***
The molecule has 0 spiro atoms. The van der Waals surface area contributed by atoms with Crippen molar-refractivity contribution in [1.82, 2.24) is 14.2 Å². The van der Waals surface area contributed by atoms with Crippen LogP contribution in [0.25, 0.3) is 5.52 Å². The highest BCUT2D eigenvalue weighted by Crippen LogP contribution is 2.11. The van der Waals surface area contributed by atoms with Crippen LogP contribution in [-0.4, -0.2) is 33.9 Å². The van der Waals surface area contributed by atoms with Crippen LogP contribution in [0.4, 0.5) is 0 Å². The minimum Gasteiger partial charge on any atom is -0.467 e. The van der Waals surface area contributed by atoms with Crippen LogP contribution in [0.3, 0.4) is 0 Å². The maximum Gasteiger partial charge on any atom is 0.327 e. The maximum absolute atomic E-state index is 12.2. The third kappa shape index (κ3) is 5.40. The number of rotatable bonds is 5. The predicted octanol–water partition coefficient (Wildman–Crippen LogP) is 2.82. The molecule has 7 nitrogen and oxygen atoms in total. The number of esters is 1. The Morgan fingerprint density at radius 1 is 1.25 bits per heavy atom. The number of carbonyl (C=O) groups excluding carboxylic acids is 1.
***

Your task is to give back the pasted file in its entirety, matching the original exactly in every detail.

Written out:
The molecule has 0 spiro atoms. The van der Waals surface area contributed by atoms with Crippen molar-refractivity contribution in [1.82, 2.24) is 14.2 Å². The van der Waals surface area contributed by atoms with Crippen LogP contribution in [0.25, 0.3) is 5.52 Å². The highest BCUT2D eigenvalue weighted by Crippen LogP contribution is 2.11. The van der Waals surface area contributed by atoms with Crippen LogP contribution in [-0.4, -0.2) is 33.9 Å². The van der Waals surface area contributed by atoms with Crippen LogP contribution in [0.4, 0.5) is 0 Å². The minimum Gasteiger partial charge on any atom is -0.467 e. The van der Waals surface area contributed by atoms with Crippen LogP contribution in [0.3, 0.4) is 0 Å². The maximum Gasteiger partial charge on any atom is 0.327 e. The maximum absolute atomic E-state index is 12.2. The third kappa shape index (κ3) is 5.40. The number of rotatable bonds is 5. The predicted octanol–water partition coefficient (Wildman–Crippen LogP) is 2.82. The molecule has 7 nitrogen and oxygen atoms in total. The number of esters is 1. The Morgan fingerprint density at radius 1 is 1.25 bits per heavy atom. The number of carbonyl (C=O) groups excluding carboxylic acids is 1.